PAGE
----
A Message From the President

It was Rensselaer Polytechnic Institute that sparked my interest in semiconductors as an undergraduate, and the possibilities in the field at Rensselaer, and the greater Capital Region, are a big part of what drew me back as president.

The passing of the CHIPs and Science Act by the federal government, the advocacy and support of the State of New York, and the concentration of industry leaders including IBM, GlobalFoundries, and now Micron, has created an environment that will address the manufacturing and national security challenges facing the field. At the same time, it also offers us all the opportunity to shape the future.

The next generation of chips may be made with a material other than silicon. They may use photons instead of electrons. They may enable quantum-based, rather than traditional, computing. This next generation of technologies is going to require innovation in materials, manufacturing, and design, and history shows us that when you do advanced research in an ecosystem where cutting-edge methods of production are being deployed, serendipitous innovations come about.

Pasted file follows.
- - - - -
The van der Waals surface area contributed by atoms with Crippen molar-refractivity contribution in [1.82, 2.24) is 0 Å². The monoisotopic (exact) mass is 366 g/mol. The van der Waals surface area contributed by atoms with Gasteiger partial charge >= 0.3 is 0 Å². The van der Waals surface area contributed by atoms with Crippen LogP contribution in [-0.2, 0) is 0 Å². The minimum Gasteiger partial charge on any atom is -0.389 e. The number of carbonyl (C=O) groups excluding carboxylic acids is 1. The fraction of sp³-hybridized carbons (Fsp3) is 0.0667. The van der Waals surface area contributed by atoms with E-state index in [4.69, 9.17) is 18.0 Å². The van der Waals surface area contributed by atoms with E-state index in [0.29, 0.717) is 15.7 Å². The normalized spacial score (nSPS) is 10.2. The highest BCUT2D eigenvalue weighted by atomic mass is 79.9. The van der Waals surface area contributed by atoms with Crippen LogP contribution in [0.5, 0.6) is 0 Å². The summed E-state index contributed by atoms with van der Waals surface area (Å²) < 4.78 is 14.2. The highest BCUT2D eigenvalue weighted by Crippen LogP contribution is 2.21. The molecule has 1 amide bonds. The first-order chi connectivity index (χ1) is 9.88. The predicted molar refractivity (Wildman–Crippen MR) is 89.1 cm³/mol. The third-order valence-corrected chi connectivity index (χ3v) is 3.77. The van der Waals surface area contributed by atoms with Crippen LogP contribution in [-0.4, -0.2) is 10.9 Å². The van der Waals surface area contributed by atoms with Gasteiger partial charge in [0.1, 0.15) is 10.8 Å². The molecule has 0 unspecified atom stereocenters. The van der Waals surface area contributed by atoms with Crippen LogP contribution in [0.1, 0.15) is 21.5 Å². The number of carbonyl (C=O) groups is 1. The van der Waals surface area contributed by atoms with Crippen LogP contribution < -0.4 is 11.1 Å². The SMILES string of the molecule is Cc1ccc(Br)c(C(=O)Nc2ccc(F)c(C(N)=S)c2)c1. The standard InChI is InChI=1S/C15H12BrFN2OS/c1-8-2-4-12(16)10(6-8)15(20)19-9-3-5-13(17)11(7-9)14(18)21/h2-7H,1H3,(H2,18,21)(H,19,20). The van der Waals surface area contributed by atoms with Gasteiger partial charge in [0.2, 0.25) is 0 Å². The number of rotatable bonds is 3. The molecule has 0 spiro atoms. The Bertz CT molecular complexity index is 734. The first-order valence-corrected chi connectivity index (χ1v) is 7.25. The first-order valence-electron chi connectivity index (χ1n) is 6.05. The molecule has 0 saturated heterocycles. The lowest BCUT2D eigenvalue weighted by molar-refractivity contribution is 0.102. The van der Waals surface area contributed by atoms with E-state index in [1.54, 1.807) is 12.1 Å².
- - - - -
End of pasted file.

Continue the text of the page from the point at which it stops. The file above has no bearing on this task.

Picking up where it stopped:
It's a cliché, but it’s true: a rising tide really does lift all boats. Working together, we can make Upstate New York a microelectronics powerhouse, and RPI is devoting significant resources to make that happen.

This academic year, Rensselaer is hiring 50 new faculty. Of these, 10 will work in microelectronics and related fields, many of them as part of the Future Chips Constellation, an interdisciplinary team of endowed chairs who will perform high-impact research in semiconductor technology to address next-generation challenges in computing, including heterogeneous integration, advanced logic, advanced packaging, power electronics, and physics of materials. 

These researchers will collaborate with each other and with our already-strong faculty in everything from electrical engineering to ethics. Just as importantly, they will work with an expanded pool of both graduate and undergraduate students to train the next generation of chip scientists. Add to this a planned enhancement of our already versatile clean room, and we are ready to take a leadership role in the region.

I’m excited for the future, both of Rensselaer Polytechnic Institute and this area. I believe the work we’re doing now will have an important long-term impact, one that'll last long beyond my tenure as president of RPI.

Martin A. Schmidt '81, Ph.D. 
President, Rensselaer Polytechnic Institute

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